The critics of Google’s (GOOG) effort to promote workforce diversity now include one of its own former recruiters, who claims in a lawsuit he was fired because he didn’t toe the line on rejecting white and Asian male job candidates.
The Alphabet unit had “irrefutable policies, memorialized in writing and consistently implemented in practice, of systematically discriminating in favor job applicants who are Hispanic, African American, or female, and against Caucasian and Asian men,” according to the complaint filed in state court in Redwood City, California.
Arne Wilberg, who worked at Google and its YouTube unit for about nine years both as a contractor and an employee, claims he was terminated in retaliation for complaining to human resources about the company’s hiring practices. Wilberg also alleged that late last year, management deleted emails and other digital records of diversity requirements.
A Google spokeswoman said the company will vigorously defend itself against the lawsuit.
“We have a clear policy to hire candidates based on their merit, not their identity,” Gina Scigliano said in an email. “At the same time, we unapologetically try to find a diverse pool of qualified candidates for open roles, as this helps us hire the best people, improve our culture, and build better products.”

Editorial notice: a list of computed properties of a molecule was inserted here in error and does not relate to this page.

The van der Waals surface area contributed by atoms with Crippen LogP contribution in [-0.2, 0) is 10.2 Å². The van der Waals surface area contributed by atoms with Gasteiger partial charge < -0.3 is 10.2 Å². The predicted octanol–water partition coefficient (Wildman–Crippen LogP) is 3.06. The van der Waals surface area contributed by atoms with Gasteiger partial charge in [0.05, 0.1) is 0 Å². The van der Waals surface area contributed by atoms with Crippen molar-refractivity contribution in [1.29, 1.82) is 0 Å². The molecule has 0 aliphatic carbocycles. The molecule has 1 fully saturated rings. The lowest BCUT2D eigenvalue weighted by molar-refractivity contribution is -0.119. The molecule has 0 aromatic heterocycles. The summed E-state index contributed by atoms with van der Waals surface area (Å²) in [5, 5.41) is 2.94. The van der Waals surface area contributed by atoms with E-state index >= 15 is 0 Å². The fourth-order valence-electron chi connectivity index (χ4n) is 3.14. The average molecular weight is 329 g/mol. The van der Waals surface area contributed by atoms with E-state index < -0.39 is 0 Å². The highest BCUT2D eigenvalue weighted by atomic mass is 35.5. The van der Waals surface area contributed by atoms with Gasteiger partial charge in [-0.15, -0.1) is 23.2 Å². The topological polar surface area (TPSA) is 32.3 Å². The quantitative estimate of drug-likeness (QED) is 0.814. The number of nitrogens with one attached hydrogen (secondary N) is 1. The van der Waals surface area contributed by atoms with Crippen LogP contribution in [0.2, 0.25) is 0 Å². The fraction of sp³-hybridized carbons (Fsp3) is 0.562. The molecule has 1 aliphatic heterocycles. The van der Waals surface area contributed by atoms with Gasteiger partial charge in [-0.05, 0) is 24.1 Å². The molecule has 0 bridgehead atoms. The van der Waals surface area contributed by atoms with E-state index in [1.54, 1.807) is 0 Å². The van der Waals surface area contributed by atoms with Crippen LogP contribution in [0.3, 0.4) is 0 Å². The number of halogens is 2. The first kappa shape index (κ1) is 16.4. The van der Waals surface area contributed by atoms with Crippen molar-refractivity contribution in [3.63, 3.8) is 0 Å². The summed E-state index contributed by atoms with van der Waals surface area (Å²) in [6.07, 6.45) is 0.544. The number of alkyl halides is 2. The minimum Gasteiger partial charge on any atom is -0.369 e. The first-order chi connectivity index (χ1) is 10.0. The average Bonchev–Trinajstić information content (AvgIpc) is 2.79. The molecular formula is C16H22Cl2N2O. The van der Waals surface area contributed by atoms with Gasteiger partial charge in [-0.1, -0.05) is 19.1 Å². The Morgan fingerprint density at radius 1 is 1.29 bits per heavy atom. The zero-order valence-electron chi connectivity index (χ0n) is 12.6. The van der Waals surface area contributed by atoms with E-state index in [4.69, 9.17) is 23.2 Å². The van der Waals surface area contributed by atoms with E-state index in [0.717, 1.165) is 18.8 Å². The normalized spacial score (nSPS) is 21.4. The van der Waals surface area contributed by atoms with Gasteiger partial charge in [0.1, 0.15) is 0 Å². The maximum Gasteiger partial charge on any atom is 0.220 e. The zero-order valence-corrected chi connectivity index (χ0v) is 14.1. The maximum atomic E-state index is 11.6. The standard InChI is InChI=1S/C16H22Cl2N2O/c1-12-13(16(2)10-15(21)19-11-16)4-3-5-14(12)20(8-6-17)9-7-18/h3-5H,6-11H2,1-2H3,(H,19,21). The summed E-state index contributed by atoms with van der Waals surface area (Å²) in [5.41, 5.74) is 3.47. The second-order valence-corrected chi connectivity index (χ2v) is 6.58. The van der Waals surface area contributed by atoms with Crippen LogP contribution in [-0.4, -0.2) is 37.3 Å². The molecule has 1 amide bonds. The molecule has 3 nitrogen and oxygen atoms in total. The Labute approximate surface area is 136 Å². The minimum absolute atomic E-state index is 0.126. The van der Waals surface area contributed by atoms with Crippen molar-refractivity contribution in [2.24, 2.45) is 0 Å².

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Google has faced criticism over its diversity practices from both sides: those who say it’s not doing enough to include women and underrepresented racial minorities, and those who assert that its efforts go too far. Google and many other technology giants started publicly sharing data on racial and gender diversity in 2014 and have faced pressure to increase the percentage of their workforce that isn’t white or Asian men.
Wilberg said that in 2016 and 2017, he and his fellow recruiters were told on several occasions to approve or dismiss job candidates based solely on whether they were women, black or Latino. In March 2017, a YouTube staffing manager emailed recruiters and told them, “Please continue with L3 [level three] candidates in process and only accept new L3 candidates that are from historically underrepresented groups.” In another email, the same manager wrote, “We should only consider L3s from our underrepresented groups.”
The case is Wilberg v. Google 18-CIV-00442, California Superior Court, San Mateo County (Redwood City).